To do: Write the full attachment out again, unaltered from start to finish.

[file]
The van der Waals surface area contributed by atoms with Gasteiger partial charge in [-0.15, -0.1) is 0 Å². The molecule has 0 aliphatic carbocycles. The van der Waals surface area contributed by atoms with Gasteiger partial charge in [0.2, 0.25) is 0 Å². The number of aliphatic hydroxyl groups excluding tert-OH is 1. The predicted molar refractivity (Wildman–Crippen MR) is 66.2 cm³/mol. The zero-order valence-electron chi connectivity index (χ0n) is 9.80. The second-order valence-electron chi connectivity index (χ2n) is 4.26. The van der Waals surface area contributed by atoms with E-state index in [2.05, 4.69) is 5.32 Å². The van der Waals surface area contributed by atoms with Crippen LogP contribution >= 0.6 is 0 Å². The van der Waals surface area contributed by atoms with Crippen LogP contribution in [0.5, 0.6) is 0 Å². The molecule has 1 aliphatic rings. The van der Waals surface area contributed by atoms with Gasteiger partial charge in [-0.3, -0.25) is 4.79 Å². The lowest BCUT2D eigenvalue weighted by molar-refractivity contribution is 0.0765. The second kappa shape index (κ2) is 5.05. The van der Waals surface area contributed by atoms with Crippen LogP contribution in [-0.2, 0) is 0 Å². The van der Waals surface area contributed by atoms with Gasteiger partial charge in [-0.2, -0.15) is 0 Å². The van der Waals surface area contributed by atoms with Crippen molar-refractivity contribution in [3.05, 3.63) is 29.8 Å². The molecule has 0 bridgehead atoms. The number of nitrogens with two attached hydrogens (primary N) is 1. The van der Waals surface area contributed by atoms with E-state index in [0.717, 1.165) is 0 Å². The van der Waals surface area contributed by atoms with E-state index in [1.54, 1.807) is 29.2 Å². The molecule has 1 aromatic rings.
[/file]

The van der Waals surface area contributed by atoms with Gasteiger partial charge in [-0.15, -0.1) is 0 Å². The molecule has 0 aliphatic carbocycles. The van der Waals surface area contributed by atoms with Gasteiger partial charge in [0.2, 0.25) is 0 Å². The number of aliphatic hydroxyl groups excluding tert-OH is 1. The predicted molar refractivity (Wildman–Crippen MR) is 66.2 cm³/mol. The zero-order valence-electron chi connectivity index (χ0n) is 9.80. The second-order valence-electron chi connectivity index (χ2n) is 4.26. The van der Waals surface area contributed by atoms with E-state index in [2.05, 4.69) is 5.32 Å². The van der Waals surface area contributed by atoms with Crippen LogP contribution >= 0.6 is 0 Å². The van der Waals surface area contributed by atoms with Crippen LogP contribution in [0.5, 0.6) is 0 Å². The molecule has 1 aliphatic rings. The van der Waals surface area contributed by atoms with Gasteiger partial charge in [-0.3, -0.25) is 4.79 Å². The lowest BCUT2D eigenvalue weighted by molar-refractivity contribution is 0.0765. The second kappa shape index (κ2) is 5.05. The van der Waals surface area contributed by atoms with Crippen LogP contribution in [-0.2, 0) is 0 Å². The van der Waals surface area contributed by atoms with Gasteiger partial charge in [-0.2, -0.15) is 0 Å². The van der Waals surface area contributed by atoms with Crippen molar-refractivity contribution in [3.05, 3.63) is 29.8 Å². The molecule has 0 bridgehead atoms. The number of nitrogens with two attached hydrogens (primary N) is 1. The van der Waals surface area contributed by atoms with E-state index in [0.717, 1.165) is 0 Å². The van der Waals surface area contributed by atoms with E-state index in [1.54, 1.807) is 29.2 Å². The molecule has 1 aromatic rings.